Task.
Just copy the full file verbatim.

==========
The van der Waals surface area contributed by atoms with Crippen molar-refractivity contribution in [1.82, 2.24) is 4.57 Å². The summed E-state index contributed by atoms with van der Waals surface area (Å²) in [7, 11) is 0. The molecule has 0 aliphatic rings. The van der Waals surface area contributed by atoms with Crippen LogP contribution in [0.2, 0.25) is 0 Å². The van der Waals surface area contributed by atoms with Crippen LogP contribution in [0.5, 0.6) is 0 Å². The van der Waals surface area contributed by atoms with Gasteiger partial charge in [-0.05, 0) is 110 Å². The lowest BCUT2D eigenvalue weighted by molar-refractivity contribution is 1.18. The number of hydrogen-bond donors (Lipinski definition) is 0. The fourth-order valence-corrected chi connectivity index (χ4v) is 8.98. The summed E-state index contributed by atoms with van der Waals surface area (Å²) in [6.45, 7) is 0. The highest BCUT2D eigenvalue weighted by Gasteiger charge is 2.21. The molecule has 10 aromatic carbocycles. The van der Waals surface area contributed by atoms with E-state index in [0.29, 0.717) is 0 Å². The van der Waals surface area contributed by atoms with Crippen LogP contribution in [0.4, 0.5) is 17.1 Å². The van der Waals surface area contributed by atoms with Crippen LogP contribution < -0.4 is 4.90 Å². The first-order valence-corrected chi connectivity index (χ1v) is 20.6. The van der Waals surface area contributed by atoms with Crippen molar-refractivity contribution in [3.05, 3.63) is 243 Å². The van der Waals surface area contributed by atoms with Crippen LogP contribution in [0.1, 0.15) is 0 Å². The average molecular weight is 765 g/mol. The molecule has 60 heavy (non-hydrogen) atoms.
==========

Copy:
The van der Waals surface area contributed by atoms with Crippen molar-refractivity contribution in [1.82, 2.24) is 4.57 Å². The summed E-state index contributed by atoms with van der Waals surface area (Å²) in [7, 11) is 0. The molecule has 0 aliphatic rings. The van der Waals surface area contributed by atoms with Crippen LogP contribution in [0.2, 0.25) is 0 Å². The van der Waals surface area contributed by atoms with Crippen LogP contribution in [0.5, 0.6) is 0 Å². The van der Waals surface area contributed by atoms with Gasteiger partial charge in [-0.05, 0) is 110 Å². The lowest BCUT2D eigenvalue weighted by molar-refractivity contribution is 1.18. The number of hydrogen-bond donors (Lipinski definition) is 0. The fourth-order valence-corrected chi connectivity index (χ4v) is 8.98. The summed E-state index contributed by atoms with van der Waals surface area (Å²) in [6.45, 7) is 0. The highest BCUT2D eigenvalue weighted by Gasteiger charge is 2.21. The molecule has 10 aromatic carbocycles. The van der Waals surface area contributed by atoms with E-state index in [0.29, 0.717) is 0 Å². The van der Waals surface area contributed by atoms with Crippen LogP contribution in [0.4, 0.5) is 17.1 Å². The van der Waals surface area contributed by atoms with Crippen LogP contribution < -0.4 is 4.90 Å². The first-order valence-corrected chi connectivity index (χ1v) is 20.6. The van der Waals surface area contributed by atoms with Crippen molar-refractivity contribution in [3.05, 3.63) is 243 Å². The van der Waals surface area contributed by atoms with Crippen LogP contribution in [0.1, 0.15) is 0 Å². The average molecular weight is 765 g/mol. The molecule has 60 heavy (non-hydrogen) atoms.